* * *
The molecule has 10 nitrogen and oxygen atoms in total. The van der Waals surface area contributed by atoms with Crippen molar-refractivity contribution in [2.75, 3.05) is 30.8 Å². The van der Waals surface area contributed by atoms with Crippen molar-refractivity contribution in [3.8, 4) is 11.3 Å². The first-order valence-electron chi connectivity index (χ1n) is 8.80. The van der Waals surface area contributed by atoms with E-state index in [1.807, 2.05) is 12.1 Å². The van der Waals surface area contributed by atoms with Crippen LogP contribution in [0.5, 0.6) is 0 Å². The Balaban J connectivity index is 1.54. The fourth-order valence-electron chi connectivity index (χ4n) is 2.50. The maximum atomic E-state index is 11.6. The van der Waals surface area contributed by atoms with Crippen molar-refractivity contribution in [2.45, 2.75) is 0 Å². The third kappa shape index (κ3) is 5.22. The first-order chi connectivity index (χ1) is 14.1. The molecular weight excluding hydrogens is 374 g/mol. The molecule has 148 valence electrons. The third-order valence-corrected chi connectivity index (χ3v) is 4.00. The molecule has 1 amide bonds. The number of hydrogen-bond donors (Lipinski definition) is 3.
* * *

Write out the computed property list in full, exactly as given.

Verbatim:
The molecule has 10 nitrogen and oxygen atoms in total. The van der Waals surface area contributed by atoms with Crippen molar-refractivity contribution in [2.75, 3.05) is 30.8 Å². The van der Waals surface area contributed by atoms with Crippen molar-refractivity contribution in [3.8, 4) is 11.3 Å². The first-order valence-electron chi connectivity index (χ1n) is 8.80. The van der Waals surface area contributed by atoms with E-state index in [1.807, 2.05) is 12.1 Å². The van der Waals surface area contributed by atoms with Crippen LogP contribution in [0.5, 0.6) is 0 Å². The Balaban J connectivity index is 1.54. The fourth-order valence-electron chi connectivity index (χ4n) is 2.50. The maximum atomic E-state index is 11.6. The van der Waals surface area contributed by atoms with Crippen molar-refractivity contribution in [2.45, 2.75) is 0 Å². The third kappa shape index (κ3) is 5.22. The first-order chi connectivity index (χ1) is 14.1. The molecular weight excluding hydrogens is 374 g/mol. The molecule has 148 valence electrons. The third-order valence-corrected chi connectivity index (χ3v) is 4.00. The molecule has 1 amide bonds. The number of hydrogen-bond donors (Lipinski definition) is 3.